Daughter’s death turns Japanese dad to philanthropy in Nepal

Photo courtesy Republica
How much is a father´s love worth? After funding construction of 40 school buildings that today benefit around 13,000 students in Nepal and initiating construction of another 14, all in memory of his only child, Ishimaru Yujirou has still not found an answer to this question.

The 68-year-old former chief of Education and Child Welfare Department, Nishinomiya Municipality, Hyogo Prefecture, Japan, lost his daughter Nobuko Ishimaru to a rare congenital liver disease in 2001.

“What I am doing for Nepalese children is a reflection of my love for my late daughter,” said the philanthropist tearfully on an unusually sunny December afternoon.

“Having lost the most precious person in my life, I understand the value of life and know that I must put every moment to good use,” he added revealing his plan to build a total of 100 schools in Nepal in Nobuko´s memory by 2016.

Yujirou´s daughter was born in 1975 with Biliary Atresia, a condition in which there is a blockage of ducts that carry bile from liver to the gall bladder.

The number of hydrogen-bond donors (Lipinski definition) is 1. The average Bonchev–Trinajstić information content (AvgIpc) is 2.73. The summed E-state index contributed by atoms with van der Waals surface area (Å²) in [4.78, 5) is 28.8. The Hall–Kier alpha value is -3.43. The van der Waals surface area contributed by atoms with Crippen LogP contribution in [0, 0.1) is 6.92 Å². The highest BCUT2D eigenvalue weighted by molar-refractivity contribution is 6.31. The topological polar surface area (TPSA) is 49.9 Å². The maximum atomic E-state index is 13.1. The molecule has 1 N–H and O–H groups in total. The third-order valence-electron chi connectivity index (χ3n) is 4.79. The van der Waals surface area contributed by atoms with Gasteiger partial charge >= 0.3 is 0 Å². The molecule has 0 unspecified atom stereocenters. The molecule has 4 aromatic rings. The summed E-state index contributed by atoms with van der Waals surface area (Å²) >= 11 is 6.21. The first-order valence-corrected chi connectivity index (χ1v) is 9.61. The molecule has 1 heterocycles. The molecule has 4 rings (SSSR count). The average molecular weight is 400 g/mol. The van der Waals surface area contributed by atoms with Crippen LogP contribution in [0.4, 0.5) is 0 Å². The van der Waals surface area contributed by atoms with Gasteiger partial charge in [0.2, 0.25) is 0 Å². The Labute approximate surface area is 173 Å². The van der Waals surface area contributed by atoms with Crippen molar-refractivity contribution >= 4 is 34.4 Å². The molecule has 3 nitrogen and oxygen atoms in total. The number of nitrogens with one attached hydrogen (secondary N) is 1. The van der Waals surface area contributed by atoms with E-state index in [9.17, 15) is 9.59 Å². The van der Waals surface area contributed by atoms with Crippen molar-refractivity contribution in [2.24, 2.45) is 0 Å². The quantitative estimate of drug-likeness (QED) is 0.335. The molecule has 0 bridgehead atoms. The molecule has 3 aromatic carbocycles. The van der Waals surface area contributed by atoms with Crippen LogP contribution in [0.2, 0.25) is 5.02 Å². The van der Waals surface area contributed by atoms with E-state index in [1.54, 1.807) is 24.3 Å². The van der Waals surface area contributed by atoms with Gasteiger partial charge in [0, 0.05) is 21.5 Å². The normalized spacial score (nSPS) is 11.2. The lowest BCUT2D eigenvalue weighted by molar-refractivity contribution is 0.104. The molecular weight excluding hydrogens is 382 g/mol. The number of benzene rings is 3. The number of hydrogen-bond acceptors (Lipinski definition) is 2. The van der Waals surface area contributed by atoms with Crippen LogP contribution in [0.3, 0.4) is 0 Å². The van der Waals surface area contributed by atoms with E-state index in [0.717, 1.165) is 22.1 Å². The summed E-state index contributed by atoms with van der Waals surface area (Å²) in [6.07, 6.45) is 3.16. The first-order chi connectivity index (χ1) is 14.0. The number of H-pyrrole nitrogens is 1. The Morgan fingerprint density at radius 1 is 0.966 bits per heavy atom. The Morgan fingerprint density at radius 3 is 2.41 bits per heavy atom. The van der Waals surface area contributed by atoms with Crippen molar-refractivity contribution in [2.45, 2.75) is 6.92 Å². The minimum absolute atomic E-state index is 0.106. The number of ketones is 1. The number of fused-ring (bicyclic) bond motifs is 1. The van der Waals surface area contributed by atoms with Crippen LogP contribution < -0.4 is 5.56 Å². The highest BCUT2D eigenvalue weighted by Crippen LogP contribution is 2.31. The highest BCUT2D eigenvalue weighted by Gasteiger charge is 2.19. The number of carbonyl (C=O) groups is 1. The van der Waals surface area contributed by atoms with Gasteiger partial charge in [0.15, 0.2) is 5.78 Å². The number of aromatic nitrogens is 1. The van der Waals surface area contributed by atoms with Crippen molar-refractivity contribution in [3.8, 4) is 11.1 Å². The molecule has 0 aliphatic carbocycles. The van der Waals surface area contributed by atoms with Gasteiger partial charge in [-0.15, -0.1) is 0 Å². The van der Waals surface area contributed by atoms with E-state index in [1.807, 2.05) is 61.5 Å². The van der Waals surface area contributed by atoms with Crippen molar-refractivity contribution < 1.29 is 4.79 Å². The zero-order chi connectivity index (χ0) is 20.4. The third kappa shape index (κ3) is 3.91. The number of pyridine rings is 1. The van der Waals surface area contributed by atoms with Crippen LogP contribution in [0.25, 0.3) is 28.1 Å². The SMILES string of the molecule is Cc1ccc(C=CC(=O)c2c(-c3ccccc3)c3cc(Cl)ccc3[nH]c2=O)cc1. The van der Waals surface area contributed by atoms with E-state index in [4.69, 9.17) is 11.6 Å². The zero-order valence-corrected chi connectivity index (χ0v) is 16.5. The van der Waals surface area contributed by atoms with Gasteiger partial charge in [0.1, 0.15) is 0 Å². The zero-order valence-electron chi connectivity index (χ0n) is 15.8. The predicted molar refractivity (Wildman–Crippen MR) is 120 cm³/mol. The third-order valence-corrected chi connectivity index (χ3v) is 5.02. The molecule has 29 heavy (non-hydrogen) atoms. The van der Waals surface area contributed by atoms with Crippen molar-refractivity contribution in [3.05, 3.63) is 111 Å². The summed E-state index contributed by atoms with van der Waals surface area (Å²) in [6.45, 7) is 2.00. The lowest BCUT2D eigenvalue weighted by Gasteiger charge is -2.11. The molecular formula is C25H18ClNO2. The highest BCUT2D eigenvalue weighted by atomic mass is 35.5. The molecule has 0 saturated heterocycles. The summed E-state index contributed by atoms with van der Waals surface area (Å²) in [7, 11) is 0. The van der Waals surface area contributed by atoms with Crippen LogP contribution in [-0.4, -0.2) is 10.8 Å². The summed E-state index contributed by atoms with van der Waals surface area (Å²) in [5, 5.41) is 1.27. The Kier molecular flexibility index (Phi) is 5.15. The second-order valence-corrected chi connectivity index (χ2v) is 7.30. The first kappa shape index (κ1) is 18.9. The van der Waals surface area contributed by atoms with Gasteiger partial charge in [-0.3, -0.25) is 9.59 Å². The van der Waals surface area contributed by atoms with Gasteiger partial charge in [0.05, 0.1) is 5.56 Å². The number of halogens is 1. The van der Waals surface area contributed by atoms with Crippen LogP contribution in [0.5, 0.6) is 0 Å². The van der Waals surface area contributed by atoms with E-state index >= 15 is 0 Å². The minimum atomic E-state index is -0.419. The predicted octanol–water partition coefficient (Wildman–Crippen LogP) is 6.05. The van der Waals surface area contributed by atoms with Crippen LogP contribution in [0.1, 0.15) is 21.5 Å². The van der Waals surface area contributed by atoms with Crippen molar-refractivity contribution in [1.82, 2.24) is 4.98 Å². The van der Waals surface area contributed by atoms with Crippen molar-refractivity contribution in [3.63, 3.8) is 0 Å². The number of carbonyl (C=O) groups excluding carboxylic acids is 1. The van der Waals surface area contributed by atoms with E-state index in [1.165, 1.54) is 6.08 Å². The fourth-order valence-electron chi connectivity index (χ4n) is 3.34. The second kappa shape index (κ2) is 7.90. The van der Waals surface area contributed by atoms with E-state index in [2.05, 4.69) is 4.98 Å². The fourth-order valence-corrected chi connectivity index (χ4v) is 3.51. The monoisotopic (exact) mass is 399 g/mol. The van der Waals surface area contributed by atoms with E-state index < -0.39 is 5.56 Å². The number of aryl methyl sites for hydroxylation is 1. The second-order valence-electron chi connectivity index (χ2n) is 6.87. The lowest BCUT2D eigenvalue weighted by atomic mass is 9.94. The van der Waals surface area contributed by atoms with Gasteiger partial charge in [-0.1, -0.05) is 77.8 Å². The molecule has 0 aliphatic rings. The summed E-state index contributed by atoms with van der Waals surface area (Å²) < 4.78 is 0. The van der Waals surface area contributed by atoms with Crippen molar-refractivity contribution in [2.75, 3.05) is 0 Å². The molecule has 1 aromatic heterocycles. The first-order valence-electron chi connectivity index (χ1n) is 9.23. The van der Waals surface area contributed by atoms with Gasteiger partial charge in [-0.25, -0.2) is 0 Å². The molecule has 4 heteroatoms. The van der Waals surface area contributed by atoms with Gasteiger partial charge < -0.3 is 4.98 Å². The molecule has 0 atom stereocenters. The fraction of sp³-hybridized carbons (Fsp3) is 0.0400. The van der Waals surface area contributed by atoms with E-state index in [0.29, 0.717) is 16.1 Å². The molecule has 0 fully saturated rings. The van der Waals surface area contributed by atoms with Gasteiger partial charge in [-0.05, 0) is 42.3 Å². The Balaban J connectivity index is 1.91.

The condition requires surgery within three months of a baby´s birth to give the baby a fighting chance at survival. Yujirou´s daughter was saved by giving her a liver transplant from her mother. But even transplants do not guarantee normal life for patients born with the disease.

Apart from leaving him worried about his daughter´s health for the next 25 years (the worry ended only after her death), Nobuko´s disease made Yujirou a member of Biliary Atresia Child Help Society in Japan. He was president of the society in 1994 when he read in Japanese newspapers that a girl had arrived from Nepal seeking treatment for the same disease.

“The girl from Nepal was already eight-month-old, which meant there was no way she could be saved through surgery,” said Yujirou. “I was shocked that doctors in Nepal were not aware of this fact!”

The shock led to curiosity about Nepal, where he eventually landed in 1996. Visiting Nepali villages and seeing that many districts did not even have one functioning hospital led to even greater shock.

Yujirou decided to help. His initial plan was to make a contribution to the health sector. But he was no doctor. “Eventually, I decided that helping improve education would eventually translate into better health conditions too,” he said.

The first school to receive Yujirou´s help is the Dhaneshwar Primary School in Banepa, Kavrepalanchowk. Digging into his personal savings, Yujirou built a six-room school building there.

Source: Republica

One thought on “Daughter’s death turns Japanese dad to philanthropy in Nepal”

Leave a Reply